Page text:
Five-0 Redux: Averting doomsday
BY WENDIE BURBRIDGE / Special to the Star-Advertiser
In this week’s episode of “Hawaii Five-0,” McGarrett (Alex O’Loughlin) and the rest of the crew — along with old friend Joe White (Terry O’Quinn) — were able to avert a global calamity by thwarting a very bad guy set on weaponizing a deadly case of bird flu.
“Lā Pōʻino,” meaning “Doomsday,” was filled with hot action and stellar stunt work, along with a few interesting special effects. Executive producer Peter Lenkov, who created the story, and writer Sarah Byrd, who crafted the teleplay, presented a scary premise while director Maja Vrvilo used tension and excellent pacing to keep everyone on edge.
There are several ways to define the word “doom.” In Hawaiian, “pōʻino” means “misfortune, disaster, calamity, damage, injury, and peril.” In English, doom pretty much covers it all.
If nothing else, the episode couldn’t have employed a more explosive way to kick things off. Hitting a SUV with a huge wrecking ball a couple of times? That’s a pretty awesome way to get the storyline rolling.
The entire opening scene of the C-17 landing at Hickam with its precious cargo of the first American affected with the H5N4 avian flu virus and Joe White watching over him set me up for the ride. When McG met the plane and Joe hopped out with promises of a loco moco and shave ice, it had me suspicious.
I guess that’s what Joe does to me. He makes me wary. I trust him as much as McG does. My actual thought when the wrecking ball tossed McG’s SUV like a Matchbox car was, “What has Joe done NOW?”
I wouldn’t put it past Joe to have set up something like that, just so he wouldn’t have to answer McG’s questions or come clean about all the lies and stories he has told over the years. Of course, it’s all in the name of protecting McG and Mary Ann — or so he says.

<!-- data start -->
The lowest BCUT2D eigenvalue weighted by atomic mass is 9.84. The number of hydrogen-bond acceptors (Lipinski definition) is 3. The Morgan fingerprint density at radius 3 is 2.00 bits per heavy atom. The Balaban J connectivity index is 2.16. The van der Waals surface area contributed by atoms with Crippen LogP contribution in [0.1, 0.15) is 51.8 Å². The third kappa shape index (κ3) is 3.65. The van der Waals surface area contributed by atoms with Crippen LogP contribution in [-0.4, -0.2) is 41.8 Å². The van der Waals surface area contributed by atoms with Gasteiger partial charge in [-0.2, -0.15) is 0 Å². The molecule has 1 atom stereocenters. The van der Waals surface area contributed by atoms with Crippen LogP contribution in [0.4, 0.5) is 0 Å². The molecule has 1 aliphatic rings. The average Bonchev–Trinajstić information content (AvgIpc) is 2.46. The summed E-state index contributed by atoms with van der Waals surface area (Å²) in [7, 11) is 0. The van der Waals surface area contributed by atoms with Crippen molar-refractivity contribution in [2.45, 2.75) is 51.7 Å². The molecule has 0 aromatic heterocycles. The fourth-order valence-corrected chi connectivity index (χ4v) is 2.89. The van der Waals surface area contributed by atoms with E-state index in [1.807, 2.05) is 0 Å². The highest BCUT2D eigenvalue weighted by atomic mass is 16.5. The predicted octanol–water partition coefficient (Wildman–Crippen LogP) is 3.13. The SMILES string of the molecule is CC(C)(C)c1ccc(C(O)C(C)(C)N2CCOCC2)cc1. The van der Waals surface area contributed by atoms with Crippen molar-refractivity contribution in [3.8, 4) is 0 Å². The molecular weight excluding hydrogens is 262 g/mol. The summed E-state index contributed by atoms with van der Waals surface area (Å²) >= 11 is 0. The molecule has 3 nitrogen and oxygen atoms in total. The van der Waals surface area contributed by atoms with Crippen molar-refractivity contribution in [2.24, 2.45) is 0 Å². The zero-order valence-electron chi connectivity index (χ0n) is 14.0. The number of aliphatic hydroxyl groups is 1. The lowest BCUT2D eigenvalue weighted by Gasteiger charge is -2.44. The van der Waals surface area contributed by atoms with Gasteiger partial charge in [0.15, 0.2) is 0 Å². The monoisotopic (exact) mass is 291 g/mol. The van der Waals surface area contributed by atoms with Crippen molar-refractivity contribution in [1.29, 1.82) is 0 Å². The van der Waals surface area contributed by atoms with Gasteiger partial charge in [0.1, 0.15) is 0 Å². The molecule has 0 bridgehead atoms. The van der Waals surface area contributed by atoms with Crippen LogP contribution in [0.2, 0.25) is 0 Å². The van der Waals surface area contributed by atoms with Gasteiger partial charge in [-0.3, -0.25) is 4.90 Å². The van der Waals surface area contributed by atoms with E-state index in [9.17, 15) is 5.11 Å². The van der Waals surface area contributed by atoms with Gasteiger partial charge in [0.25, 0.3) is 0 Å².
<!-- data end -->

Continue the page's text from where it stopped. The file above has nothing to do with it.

Sorry, I don’t mean to sound bitter. I think poor Joe is just the fall guy to my “I’m so tired of the Shelburne/mystery of Doris/Momma McG issues/please wrap this up” headache.
But beyond how I feel about Joe, I did enjoy the episode. It was pretty intense, especially after the last few months of Ebola talk on the news.
After the wreaking ball smash, which was a set up to get the infected patient away from the armored motorcade so bad guys could use his infected blood to create a bioweapon, I loved watching McG in action. I know fans call him the Super SEAL and love when he jumps into action to get the job done, so watching him shoot one of the bad guys and free himself from the car while hanging upside down before jumping on a motorcycle to chase the kidnappers was awesome.
I don’t care if people say it was unrealistic because he had blood all over his head, was injured and he didn’t have a helmet on… yada yada yada. It was completely cool and fun to watch. He’s McGarrett; he can do that kind of stuff and totally get away with it.
How did Homeland Security put it? 1,400 cases reported and 1,315 dead? Yeah, McG can afford to forget to put on a helmet in order to stop that from happening, right?
I’m just glad it’s a TV show, because all that “transmitted through direct human contact” and “the patient is dead within five days” before watching the virus’ projected path from Oʻahu to cover the rest of the world was scary enough.
While the tension remained high, I did enjoy moments of Five-0 levity that helped make the episode less disturbing. I think my favorite moment was when Danno anxiously walked into Tripler Army Medical Center, his facial expression a mix of anger-laced worry.
“Why don’t you get an apartment next door? Because you are here so often,” he remarked.